Stratosphere Review

The game never really takes advantage of its unique premise and winds up as a title that simply isn't very compelling.

It's not often that we as gamers get to see something new and original. So when a game like Stratosphere comes along, it's hard not to root for it. You hope that maybe this is the game that will end your boredom with the countless "me too" copycats and provide you with hours of addictive gameplay. Well, the good news is that Stratosphere is based on an intriguing premise and offers an interesting plot and some decent 3D graphics. The bad news is that the game never really takes advantage of its unique premise and winds up as a title that simply isn't very compelling.

The game takes place on a world where wars are fought by massive fortresses of rock that float in the sky. These fortresses move and fight very much like ships and are appropriately organized into navies. As the game begins, one of the greatest heroes in the land returns after a long absence, during which most people have assumed him to be dead. Instead of coming home in celebration, the long-lost hero attacks his home kingdom, setting off an interesting and intriguing plot. Your role in this story is that of a rookie fortress commander. You have just completed your training and now must build and command a series of fortresses in the civil war that has broken out.

Gameplay includes simplistic resource management and building elements, as well as action-packed combat sequences between your fortress and those of your enemies. You gather resources (called floatstones because they... umm... float) by flying near them as they sit conveniently on mountainsides. These clumps of rock will break apart and float to your fortress, where you can then use them to build new weapons, structures, and power supplies for your floating rock-o-death. You have a free hand in selecting which items to build and where, but that's misleading. You're really quite limited because of the scarcity of floatstones.

Still, the game includes a nice variety of weapons for your fortresses, ranging from basic cannons and catapults on up to the mighty doom cannon. As you progress through the 24-mission single-player campaign, you can earn promotions that grant you the right to command larger fortresses with access to more powerful weapons. (Be warned that a game-stopping bug occurs in one of the later missions, unless you install the latest patch).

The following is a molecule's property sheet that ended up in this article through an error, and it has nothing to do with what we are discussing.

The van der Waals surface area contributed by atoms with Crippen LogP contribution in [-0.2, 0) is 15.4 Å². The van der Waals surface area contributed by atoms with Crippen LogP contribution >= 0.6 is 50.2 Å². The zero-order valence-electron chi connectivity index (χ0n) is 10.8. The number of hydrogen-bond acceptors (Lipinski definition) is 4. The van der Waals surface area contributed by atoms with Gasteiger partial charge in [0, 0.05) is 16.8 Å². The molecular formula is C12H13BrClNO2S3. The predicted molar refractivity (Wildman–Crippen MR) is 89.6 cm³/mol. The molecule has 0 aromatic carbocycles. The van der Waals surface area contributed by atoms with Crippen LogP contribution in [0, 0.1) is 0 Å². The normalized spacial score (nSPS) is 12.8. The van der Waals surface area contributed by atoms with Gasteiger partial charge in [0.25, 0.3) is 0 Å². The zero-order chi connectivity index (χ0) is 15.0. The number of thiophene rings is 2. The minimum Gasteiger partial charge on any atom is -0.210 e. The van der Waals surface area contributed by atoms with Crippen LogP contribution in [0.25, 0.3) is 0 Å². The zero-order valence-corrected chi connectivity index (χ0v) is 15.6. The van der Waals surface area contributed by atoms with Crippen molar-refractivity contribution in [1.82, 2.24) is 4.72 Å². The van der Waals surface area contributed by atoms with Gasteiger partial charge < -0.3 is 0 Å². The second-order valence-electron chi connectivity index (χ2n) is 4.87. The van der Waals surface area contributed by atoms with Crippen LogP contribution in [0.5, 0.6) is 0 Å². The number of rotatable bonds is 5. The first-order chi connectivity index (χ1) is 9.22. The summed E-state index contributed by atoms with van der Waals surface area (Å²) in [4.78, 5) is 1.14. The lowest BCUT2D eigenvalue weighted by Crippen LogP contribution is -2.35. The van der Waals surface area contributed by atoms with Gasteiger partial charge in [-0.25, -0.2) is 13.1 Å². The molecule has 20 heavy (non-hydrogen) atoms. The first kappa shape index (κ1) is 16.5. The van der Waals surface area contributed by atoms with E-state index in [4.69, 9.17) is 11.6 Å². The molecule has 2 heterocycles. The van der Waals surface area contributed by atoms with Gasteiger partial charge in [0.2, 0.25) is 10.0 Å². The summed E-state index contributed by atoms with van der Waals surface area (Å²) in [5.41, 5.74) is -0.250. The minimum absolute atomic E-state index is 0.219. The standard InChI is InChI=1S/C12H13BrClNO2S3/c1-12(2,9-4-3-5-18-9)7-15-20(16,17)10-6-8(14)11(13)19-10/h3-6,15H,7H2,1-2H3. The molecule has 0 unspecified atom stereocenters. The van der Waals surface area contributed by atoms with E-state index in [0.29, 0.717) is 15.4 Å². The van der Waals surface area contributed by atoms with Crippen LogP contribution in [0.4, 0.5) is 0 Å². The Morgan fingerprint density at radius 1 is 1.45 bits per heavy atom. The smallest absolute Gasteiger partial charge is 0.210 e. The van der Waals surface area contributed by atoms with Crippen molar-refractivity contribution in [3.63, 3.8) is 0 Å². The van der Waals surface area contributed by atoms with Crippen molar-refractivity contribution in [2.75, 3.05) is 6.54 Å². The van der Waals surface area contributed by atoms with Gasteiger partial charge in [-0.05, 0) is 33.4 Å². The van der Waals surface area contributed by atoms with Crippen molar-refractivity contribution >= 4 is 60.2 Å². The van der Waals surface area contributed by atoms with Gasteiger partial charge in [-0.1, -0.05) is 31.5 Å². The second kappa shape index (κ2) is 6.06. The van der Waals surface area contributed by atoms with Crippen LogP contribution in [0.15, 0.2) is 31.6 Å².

Most of the missions have you follow a series of waypoints and take out a series of bad guys, both in the air and on the ground. I found it odd that all airborne units in this game move around at exactly the same altitude. While the land-based forces (just flak emplacements, mostly) help spice up the environment, it would have been more interesting to allow vertical movement of the fortresses. This is the primary reason why I feel the game failed to deliver on its potential. After all, if they all fly around at the same unchanging level, why not just make them ships instead of floating fortresses?

Despite the fact that the combat takes place in only pseudo 3D, the 3D space around each battle is pretty impressive. The terrain is nicely detailed, with winding rivers and sprawling cities visible on the ground below. Settings throughout the game include grassy regions, lakes, snow-covered mountains, and volcanic regions. Even more impressive is the orchestral soundtrack, which is one of the best I've heard.

The interface leaves plenty of room to view the action but does so at the expense of the tons of information being presented to you throughout the game. The status of your fortress is presented in an unwieldy format that's something like a Windows Explorer file menu, while the text messages at the bottom of the screen are so small that they often pass by without notice.

The game is fairly difficult, though the challenge has little to do with the AI, which seems scripted for the most part. The main difficulty lies in the puzzle-style mission designs, which can be downright frustrating until you "solve" them and stumble across a winning strategy. Also, the game does not allow you to adjust the difficulty setting during campaign play. Finally, the computer seems to always have better equipment than you, and your tiny cannons must pound away for several minutes to achieve the sort of destruction the computer inflicts with a single shot.

Multiplayer support is decent, allowing up to four players to take part in fortress battles via TCP/IP and IPX links. Two players can battle it out over modem and direct serial connections. Gameplay includes basic deathmatch-style action as well as team-based missions. Unfortunately, the game was slow and unstable during my attempts to play it over the Internet.

Basically, Stratosphere is a game that immediately caught my eye and intrigued me with the promise of something new. Unfortunately, the game fails to deliver on that promise. It's not a bad game, and it can be quite fun when multiplayer mode works, but it just doesn't have the sort of gameplay to keep players coming back.

The Good
N/A
The Bad
6.3
Fair
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Stratosphere More Info

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  • First Released Jul 31, 1998
    released
    • PC
    The game never really takes advantage of its unique premise and winds up as a title that simply isn't very compelling.
    8.1
    Average Rating33 Rating(s)
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    Developed by:
    Kodak
    Published by:
    Ripcord Games
    Genre(s):
    Strategy
    Content is generally suitable for all ages. May contain minimal cartoon, fantasy or mild violence and/or infrequent use of mild language.
    Everyone
    Animated Violence